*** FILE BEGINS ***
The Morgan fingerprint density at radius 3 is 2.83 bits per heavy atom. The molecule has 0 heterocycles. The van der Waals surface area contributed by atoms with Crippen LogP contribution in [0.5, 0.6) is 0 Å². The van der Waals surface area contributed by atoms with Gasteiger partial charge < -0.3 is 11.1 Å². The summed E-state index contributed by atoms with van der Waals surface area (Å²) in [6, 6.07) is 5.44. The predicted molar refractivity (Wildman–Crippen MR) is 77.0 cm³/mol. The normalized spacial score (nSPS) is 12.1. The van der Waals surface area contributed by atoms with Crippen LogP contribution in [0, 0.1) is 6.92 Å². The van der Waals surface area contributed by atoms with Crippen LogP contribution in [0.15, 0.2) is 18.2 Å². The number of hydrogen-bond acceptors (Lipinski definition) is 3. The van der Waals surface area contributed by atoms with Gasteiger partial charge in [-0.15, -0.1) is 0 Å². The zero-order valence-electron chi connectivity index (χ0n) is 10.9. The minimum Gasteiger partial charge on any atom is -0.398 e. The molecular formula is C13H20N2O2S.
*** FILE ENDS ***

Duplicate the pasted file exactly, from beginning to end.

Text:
The Morgan fingerprint density at radius 3 is 2.83 bits per heavy atom. The molecule has 0 heterocycles. The van der Waals surface area contributed by atoms with Crippen LogP contribution in [0.5, 0.6) is 0 Å². The van der Waals surface area contributed by atoms with Gasteiger partial charge < -0.3 is 11.1 Å². The summed E-state index contributed by atoms with van der Waals surface area (Å²) in [6, 6.07) is 5.44. The predicted molar refractivity (Wildman–Crippen MR) is 77.0 cm³/mol. The normalized spacial score (nSPS) is 12.1. The van der Waals surface area contributed by atoms with Crippen LogP contribution in [0, 0.1) is 6.92 Å². The van der Waals surface area contributed by atoms with Crippen LogP contribution in [0.15, 0.2) is 18.2 Å². The number of hydrogen-bond acceptors (Lipinski definition) is 3. The van der Waals surface area contributed by atoms with Gasteiger partial charge in [-0.15, -0.1) is 0 Å². The zero-order valence-electron chi connectivity index (χ0n) is 10.9. The minimum Gasteiger partial charge on any atom is -0.398 e. The molecular formula is C13H20N2O2S.